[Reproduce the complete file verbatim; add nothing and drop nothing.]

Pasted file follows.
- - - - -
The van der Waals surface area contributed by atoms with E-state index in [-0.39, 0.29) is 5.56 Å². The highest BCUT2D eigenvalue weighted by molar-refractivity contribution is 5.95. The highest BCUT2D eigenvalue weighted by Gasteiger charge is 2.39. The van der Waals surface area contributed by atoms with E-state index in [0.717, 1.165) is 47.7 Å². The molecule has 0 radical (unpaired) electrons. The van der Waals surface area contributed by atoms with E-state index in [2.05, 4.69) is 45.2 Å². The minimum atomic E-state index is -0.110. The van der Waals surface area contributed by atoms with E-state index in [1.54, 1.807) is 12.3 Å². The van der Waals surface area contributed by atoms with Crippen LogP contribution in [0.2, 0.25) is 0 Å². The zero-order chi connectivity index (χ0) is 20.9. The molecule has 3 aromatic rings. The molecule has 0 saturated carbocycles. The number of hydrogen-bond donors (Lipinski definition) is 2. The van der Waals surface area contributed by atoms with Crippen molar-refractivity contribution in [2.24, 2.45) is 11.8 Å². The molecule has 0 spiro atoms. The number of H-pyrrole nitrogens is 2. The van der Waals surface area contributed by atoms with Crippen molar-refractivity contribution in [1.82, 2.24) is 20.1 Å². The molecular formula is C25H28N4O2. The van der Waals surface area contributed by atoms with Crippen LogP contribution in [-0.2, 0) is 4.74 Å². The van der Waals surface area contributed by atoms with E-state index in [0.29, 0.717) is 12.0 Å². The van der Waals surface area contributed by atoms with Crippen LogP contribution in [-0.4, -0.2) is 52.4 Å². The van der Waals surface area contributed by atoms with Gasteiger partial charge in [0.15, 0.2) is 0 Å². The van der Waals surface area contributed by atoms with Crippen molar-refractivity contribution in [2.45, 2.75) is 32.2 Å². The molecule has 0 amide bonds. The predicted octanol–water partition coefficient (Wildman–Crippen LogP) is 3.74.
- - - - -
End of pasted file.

The van der Waals surface area contributed by atoms with E-state index in [-0.39, 0.29) is 5.56 Å². The highest BCUT2D eigenvalue weighted by molar-refractivity contribution is 5.95. The highest BCUT2D eigenvalue weighted by Gasteiger charge is 2.39. The van der Waals surface area contributed by atoms with E-state index in [0.717, 1.165) is 47.7 Å². The molecule has 0 radical (unpaired) electrons. The van der Waals surface area contributed by atoms with E-state index in [2.05, 4.69) is 45.2 Å². The minimum atomic E-state index is -0.110. The van der Waals surface area contributed by atoms with E-state index in [1.54, 1.807) is 12.3 Å². The van der Waals surface area contributed by atoms with Crippen LogP contribution in [0.2, 0.25) is 0 Å². The zero-order chi connectivity index (χ0) is 20.9. The molecule has 3 aromatic rings. The molecule has 0 saturated carbocycles. The number of hydrogen-bond donors (Lipinski definition) is 2. The van der Waals surface area contributed by atoms with Crippen molar-refractivity contribution in [2.24, 2.45) is 11.8 Å². The molecule has 0 spiro atoms. The number of H-pyrrole nitrogens is 2. The van der Waals surface area contributed by atoms with Crippen molar-refractivity contribution in [1.82, 2.24) is 20.1 Å². The molecular formula is C25H28N4O2. The van der Waals surface area contributed by atoms with Crippen LogP contribution in [-0.2, 0) is 4.74 Å². The van der Waals surface area contributed by atoms with E-state index in [0.29, 0.717) is 12.0 Å². The van der Waals surface area contributed by atoms with Crippen LogP contribution in [-0.4, -0.2) is 52.4 Å². The van der Waals surface area contributed by atoms with Gasteiger partial charge in [0.15, 0.2) is 0 Å². The van der Waals surface area contributed by atoms with Crippen molar-refractivity contribution in [2.45, 2.75) is 32.2 Å². The molecule has 0 amide bonds. The predicted octanol–water partition coefficient (Wildman–Crippen LogP) is 3.74.